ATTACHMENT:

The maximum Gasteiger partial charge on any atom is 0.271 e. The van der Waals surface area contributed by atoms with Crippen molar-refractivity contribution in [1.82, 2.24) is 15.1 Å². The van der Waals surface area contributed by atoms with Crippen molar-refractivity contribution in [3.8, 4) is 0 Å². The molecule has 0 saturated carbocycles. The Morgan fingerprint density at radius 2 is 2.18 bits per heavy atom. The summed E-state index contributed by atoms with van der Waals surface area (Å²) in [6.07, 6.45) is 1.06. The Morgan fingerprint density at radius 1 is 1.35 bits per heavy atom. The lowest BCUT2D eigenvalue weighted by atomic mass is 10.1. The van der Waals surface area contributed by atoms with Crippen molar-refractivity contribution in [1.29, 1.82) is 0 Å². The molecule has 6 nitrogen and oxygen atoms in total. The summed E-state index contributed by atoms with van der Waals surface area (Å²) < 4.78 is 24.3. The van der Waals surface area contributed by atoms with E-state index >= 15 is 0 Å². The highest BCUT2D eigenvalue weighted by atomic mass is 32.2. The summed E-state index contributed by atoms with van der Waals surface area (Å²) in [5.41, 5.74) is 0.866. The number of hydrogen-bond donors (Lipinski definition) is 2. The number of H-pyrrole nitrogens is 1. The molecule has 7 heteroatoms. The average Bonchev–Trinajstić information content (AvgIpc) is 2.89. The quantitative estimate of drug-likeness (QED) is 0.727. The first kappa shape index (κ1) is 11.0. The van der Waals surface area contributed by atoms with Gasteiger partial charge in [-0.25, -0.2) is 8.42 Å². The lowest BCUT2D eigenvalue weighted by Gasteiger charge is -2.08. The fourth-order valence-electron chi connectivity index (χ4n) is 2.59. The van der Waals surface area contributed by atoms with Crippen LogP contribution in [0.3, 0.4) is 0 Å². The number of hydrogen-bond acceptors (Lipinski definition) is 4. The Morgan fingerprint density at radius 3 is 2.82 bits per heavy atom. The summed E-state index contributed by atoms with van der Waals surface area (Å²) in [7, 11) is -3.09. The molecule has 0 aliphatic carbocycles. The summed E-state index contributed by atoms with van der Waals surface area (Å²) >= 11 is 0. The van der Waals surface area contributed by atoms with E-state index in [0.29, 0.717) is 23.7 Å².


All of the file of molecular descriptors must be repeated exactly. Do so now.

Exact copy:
The maximum Gasteiger partial charge on any atom is 0.271 e. The van der Waals surface area contributed by atoms with Crippen molar-refractivity contribution in [1.82, 2.24) is 15.1 Å². The van der Waals surface area contributed by atoms with Crippen molar-refractivity contribution in [3.8, 4) is 0 Å². The molecule has 0 saturated carbocycles. The Morgan fingerprint density at radius 2 is 2.18 bits per heavy atom. The summed E-state index contributed by atoms with van der Waals surface area (Å²) in [6.07, 6.45) is 1.06. The Morgan fingerprint density at radius 1 is 1.35 bits per heavy atom. The lowest BCUT2D eigenvalue weighted by atomic mass is 10.1. The van der Waals surface area contributed by atoms with Crippen molar-refractivity contribution in [1.29, 1.82) is 0 Å². The molecule has 6 nitrogen and oxygen atoms in total. The summed E-state index contributed by atoms with van der Waals surface area (Å²) < 4.78 is 24.3. The van der Waals surface area contributed by atoms with E-state index >= 15 is 0 Å². The highest BCUT2D eigenvalue weighted by atomic mass is 32.2. The summed E-state index contributed by atoms with van der Waals surface area (Å²) in [5.41, 5.74) is 0.866. The number of hydrogen-bond donors (Lipinski definition) is 2. The number of H-pyrrole nitrogens is 1. The molecule has 7 heteroatoms. The average Bonchev–Trinajstić information content (AvgIpc) is 2.89. The quantitative estimate of drug-likeness (QED) is 0.727. The first kappa shape index (κ1) is 11.0. The van der Waals surface area contributed by atoms with Gasteiger partial charge in [-0.25, -0.2) is 8.42 Å². The lowest BCUT2D eigenvalue weighted by Gasteiger charge is -2.08. The fourth-order valence-electron chi connectivity index (χ4n) is 2.59. The van der Waals surface area contributed by atoms with Crippen LogP contribution in [0.3, 0.4) is 0 Å². The number of hydrogen-bond acceptors (Lipinski definition) is 4. The Morgan fingerprint density at radius 3 is 2.82 bits per heavy atom. The summed E-state index contributed by atoms with van der Waals surface area (Å²) in [7, 11) is -3.09. The molecule has 0 aliphatic carbocycles. The summed E-state index contributed by atoms with van der Waals surface area (Å²) >= 11 is 0. The van der Waals surface area contributed by atoms with E-state index in [0.29, 0.717) is 23.7 Å².